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Old 06-16-2020, 05:33 PM
 
Location: Heart of flyover America
643 posts, read 255,042 times
Reputation: 1222

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Quote:
Originally Posted by EDS_ View Post
I. Literally no one with a functioning brain stem believes aggregated prices are the same now as 5, 10 or 20 years ago. 1 year ago might be in question. We'll know a lot more on June 20.

II. If you are so confident that the .gov (day to day functionaries, The BLS, The Fed., NBER, Social Security, Medicare and Medicaid and lots more) + every econ. professor and grad student in the country, bankers, private economists and more are all in on this decades long con you should prove it and become a millionaire and celebrity overnight.

But you can't. A. because you don't have any of the requisite skills B. there is no long con.
Just look at the 'Big Mac' index.

In 1973, a Big Macs cost 65 cents.


Now a big mac costs an average of $5.67 in the US:
https://www.statista.com/statistics/...for-a-big-mac/

That's a much higher rate than the fraudulent "2%" they tell us. And this is despite the swapping of more expensive ingredients with cheaper ones and more efficient production methods.

Ask anyone who pays rent if there's "no inflation." In the majority of areas, rent is increasing by more than 2% every year. And some by more than 30%.

https://www.google.com/amp/s/www.bus...a-2019-7%3famp

Even in dilapidated rust belt cities, where rent should be decreasing, rent is still going up.

Healthcare costs are increasing considerably more than 2% per year: https://www.kff.org/report-section/e...lth-insurance/

Check out the price of copper: a 300% increase in the last 50 years.
https://www.macrotrends.net/1476/cop...cal-chart-data

Again, this is despite much more efficient production methods.


Some anecdotal evidence: my ISP increased their prices by 20% over the past 2 years.

So clearly, the government isn't exactly being completely honest with their inflation stats. Which is understandable- they have every motivation to understate the true rate of price increases as much as possible.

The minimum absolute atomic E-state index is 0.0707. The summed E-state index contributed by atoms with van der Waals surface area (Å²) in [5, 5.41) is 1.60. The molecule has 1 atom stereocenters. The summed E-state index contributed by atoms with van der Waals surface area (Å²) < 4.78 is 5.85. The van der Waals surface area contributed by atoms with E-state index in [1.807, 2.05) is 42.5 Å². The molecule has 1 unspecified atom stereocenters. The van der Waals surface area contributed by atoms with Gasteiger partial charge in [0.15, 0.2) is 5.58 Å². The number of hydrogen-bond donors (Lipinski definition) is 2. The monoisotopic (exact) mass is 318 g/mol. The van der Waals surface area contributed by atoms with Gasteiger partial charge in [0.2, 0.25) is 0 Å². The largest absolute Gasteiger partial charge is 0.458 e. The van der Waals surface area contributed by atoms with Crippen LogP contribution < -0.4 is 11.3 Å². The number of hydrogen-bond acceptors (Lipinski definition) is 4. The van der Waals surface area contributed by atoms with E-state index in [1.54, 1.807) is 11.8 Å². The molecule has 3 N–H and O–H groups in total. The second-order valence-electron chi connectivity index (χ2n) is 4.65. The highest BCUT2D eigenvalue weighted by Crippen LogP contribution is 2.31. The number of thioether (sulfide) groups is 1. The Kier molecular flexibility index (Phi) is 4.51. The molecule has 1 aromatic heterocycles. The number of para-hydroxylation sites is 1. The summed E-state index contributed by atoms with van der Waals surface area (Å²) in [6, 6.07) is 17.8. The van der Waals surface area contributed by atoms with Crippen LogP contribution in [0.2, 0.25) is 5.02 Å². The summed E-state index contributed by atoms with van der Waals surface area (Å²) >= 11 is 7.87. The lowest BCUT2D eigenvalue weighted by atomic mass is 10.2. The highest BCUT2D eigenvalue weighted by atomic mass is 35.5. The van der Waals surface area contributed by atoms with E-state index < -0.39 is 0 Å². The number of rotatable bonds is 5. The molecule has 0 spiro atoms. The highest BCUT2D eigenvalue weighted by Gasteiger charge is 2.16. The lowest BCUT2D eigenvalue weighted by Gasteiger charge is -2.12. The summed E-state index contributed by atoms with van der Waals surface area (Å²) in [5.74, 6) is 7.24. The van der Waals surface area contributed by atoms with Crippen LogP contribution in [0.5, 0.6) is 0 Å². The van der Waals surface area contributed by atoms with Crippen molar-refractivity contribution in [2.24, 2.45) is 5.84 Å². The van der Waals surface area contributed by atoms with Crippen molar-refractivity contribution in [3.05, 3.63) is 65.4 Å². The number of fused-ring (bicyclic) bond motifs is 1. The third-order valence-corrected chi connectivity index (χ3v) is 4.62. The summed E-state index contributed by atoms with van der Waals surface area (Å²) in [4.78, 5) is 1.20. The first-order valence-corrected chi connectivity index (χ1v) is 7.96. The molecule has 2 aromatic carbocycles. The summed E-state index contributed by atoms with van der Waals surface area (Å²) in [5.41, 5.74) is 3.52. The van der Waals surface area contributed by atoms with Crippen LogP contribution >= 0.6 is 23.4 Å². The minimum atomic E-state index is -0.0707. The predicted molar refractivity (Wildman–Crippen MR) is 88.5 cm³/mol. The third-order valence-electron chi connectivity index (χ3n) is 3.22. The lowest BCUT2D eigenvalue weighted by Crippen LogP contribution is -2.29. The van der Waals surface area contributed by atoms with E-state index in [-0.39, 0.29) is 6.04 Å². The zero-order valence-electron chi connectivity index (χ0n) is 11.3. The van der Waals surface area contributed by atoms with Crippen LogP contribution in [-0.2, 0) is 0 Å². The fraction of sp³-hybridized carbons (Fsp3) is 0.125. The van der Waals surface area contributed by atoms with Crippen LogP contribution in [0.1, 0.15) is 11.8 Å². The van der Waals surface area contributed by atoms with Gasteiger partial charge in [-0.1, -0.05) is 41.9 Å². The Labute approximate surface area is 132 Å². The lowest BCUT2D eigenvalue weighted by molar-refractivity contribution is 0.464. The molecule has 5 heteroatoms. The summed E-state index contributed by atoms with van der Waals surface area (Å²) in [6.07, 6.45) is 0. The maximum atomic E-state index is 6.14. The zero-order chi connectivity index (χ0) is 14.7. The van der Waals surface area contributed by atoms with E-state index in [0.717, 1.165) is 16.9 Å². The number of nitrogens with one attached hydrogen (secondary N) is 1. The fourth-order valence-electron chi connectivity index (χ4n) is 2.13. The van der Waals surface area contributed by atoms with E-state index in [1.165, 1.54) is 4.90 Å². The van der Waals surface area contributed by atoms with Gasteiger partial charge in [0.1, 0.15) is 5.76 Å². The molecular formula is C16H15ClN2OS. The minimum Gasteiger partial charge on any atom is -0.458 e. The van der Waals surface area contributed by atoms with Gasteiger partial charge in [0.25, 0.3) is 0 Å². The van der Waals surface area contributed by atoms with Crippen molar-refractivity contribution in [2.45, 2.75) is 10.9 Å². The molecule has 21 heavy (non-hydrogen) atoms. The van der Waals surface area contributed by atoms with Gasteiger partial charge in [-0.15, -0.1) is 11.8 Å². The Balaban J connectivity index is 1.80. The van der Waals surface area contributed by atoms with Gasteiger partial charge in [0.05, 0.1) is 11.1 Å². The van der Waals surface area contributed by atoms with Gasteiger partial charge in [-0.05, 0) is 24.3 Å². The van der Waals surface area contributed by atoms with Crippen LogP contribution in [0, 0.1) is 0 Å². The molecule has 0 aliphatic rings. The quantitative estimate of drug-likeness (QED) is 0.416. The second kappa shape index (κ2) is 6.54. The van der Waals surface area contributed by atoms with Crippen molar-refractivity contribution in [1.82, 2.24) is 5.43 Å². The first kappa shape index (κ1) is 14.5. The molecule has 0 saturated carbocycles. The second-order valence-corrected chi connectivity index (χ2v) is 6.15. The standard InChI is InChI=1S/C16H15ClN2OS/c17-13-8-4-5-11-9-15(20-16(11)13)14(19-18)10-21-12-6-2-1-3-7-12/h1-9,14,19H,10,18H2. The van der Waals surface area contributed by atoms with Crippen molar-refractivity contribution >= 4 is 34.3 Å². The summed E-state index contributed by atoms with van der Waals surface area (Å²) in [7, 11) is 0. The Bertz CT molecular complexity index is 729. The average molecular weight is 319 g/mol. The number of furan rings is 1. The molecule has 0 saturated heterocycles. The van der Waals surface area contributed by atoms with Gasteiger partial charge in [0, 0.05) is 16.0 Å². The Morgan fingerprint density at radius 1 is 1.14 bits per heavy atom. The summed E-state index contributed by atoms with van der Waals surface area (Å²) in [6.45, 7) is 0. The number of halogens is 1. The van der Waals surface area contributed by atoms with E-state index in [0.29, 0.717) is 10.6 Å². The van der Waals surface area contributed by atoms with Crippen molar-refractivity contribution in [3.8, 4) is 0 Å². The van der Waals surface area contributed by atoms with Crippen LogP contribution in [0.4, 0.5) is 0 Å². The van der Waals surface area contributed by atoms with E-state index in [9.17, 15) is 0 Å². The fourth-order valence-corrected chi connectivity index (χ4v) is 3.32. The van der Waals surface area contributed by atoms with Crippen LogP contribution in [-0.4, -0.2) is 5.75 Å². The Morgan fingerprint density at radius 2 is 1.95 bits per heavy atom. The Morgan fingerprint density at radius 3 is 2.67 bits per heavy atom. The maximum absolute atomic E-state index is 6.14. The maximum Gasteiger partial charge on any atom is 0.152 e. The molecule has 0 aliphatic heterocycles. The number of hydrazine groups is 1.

Last edited by Taggerung; 06-16-2020 at 06:21 PM..
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Old 06-16-2020, 09:37 PM
 
Location: Washington Park, Denver
8,082 posts, read 7,505,926 times
Reputation: 9105
Quote:
Originally Posted by heart84 View Post
I was simply stating an observation of what I was experiencing on a day-to day basis. Many items that I regularly purchase were increasing in price last year. I am not sure why this is so controversial or unbelievable. I am not just making it up out of thin air lol. It is really strange because the people who are in such disbelief over this do not even do their own grocery shopping.
I completely believe you. I just don’t think a single observation is the basis for any mean full analysis.
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Old 06-17-2020, 07:23 AM
 
8,697 posts, read 2,418,954 times
Reputation: 5553
Quote:
Originally Posted by EDS_ View Post
It amazes me when people, not just you, think they see things The Fed. does not see or understand.

Before the 2008 crash many like myself saw the real estate bubble, liar loans etc and worried it could cause an economic crash or at the very least a real estate crash. And then we all watched the economic events unfold. Bernanke kept saying everything was fine until it was way too obvious that it was not.
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Old 06-17-2020, 07:33 AM
 
Location: Washington Park, Denver
8,082 posts, read 7,505,926 times
Reputation: 9105
Quote:
Originally Posted by Oklazona Bound View Post
Before the 2008 crash many like myself saw the real estate bubble, liar loans etc and worried it could cause an economic crash or at the very least a real estate crash. And then we all watched the economic events unfold. Bernanke kept saying everything was fine until it was way too obvious that it was not.
And what should The Fed have done differently in 2007?
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Old 06-17-2020, 07:56 AM
 
2,600 posts, read 990,345 times
Reputation: 6538
Quote:
Originally Posted by SkyDog77 View Post
And what should The Fed have done differently in 2007?
The Fed (along with other CBs around the world) was seduced into the belief that assets have essential, intrinsic value and they can be securitized, rated, bundled, and sold just like real-world commodities. They allowed the banks to create a complex web of insurers and shadow-banks to game this new found “wealth”. Accountants were told to shut up and play along with the game — or else.